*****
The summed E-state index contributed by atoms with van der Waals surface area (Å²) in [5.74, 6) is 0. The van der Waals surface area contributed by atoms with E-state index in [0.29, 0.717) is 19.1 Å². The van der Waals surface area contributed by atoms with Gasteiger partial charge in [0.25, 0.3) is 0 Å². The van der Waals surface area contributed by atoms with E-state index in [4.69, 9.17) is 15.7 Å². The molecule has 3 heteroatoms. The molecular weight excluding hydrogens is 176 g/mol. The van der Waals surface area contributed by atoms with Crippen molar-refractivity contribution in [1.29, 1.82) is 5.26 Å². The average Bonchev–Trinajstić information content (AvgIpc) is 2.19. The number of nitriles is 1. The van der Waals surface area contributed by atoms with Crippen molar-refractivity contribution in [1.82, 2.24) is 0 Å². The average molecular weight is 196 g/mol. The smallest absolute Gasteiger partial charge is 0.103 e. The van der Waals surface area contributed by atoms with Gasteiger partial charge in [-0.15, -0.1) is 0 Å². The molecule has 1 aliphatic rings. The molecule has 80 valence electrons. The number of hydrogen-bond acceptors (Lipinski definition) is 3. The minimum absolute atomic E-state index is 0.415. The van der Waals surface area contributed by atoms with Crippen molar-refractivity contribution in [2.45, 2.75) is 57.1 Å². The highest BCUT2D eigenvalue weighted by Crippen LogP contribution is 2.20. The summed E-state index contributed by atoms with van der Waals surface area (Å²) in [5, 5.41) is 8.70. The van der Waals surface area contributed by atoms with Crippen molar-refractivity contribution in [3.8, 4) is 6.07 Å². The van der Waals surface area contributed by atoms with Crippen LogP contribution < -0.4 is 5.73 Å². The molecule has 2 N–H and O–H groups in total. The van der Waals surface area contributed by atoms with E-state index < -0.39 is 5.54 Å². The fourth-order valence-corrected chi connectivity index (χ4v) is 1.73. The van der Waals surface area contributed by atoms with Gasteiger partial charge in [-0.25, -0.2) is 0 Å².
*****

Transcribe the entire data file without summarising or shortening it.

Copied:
The summed E-state index contributed by atoms with van der Waals surface area (Å²) in [5.74, 6) is 0. The van der Waals surface area contributed by atoms with E-state index in [0.29, 0.717) is 19.1 Å². The van der Waals surface area contributed by atoms with Gasteiger partial charge in [0.25, 0.3) is 0 Å². The van der Waals surface area contributed by atoms with E-state index in [4.69, 9.17) is 15.7 Å². The molecule has 3 heteroatoms. The molecular weight excluding hydrogens is 176 g/mol. The van der Waals surface area contributed by atoms with Crippen molar-refractivity contribution in [1.29, 1.82) is 5.26 Å². The average Bonchev–Trinajstić information content (AvgIpc) is 2.19. The number of nitriles is 1. The van der Waals surface area contributed by atoms with Crippen molar-refractivity contribution in [1.82, 2.24) is 0 Å². The average molecular weight is 196 g/mol. The smallest absolute Gasteiger partial charge is 0.103 e. The van der Waals surface area contributed by atoms with Gasteiger partial charge in [-0.15, -0.1) is 0 Å². The molecule has 1 aliphatic rings. The molecule has 80 valence electrons. The number of hydrogen-bond acceptors (Lipinski definition) is 3. The minimum absolute atomic E-state index is 0.415. The van der Waals surface area contributed by atoms with Crippen molar-refractivity contribution in [2.45, 2.75) is 57.1 Å². The highest BCUT2D eigenvalue weighted by Crippen LogP contribution is 2.20. The summed E-state index contributed by atoms with van der Waals surface area (Å²) in [5, 5.41) is 8.70. The van der Waals surface area contributed by atoms with Crippen molar-refractivity contribution in [3.8, 4) is 6.07 Å². The van der Waals surface area contributed by atoms with Crippen LogP contribution < -0.4 is 5.73 Å². The molecule has 2 N–H and O–H groups in total. The van der Waals surface area contributed by atoms with E-state index < -0.39 is 5.54 Å². The fourth-order valence-corrected chi connectivity index (χ4v) is 1.73. The van der Waals surface area contributed by atoms with Gasteiger partial charge in [-0.25, -0.2) is 0 Å².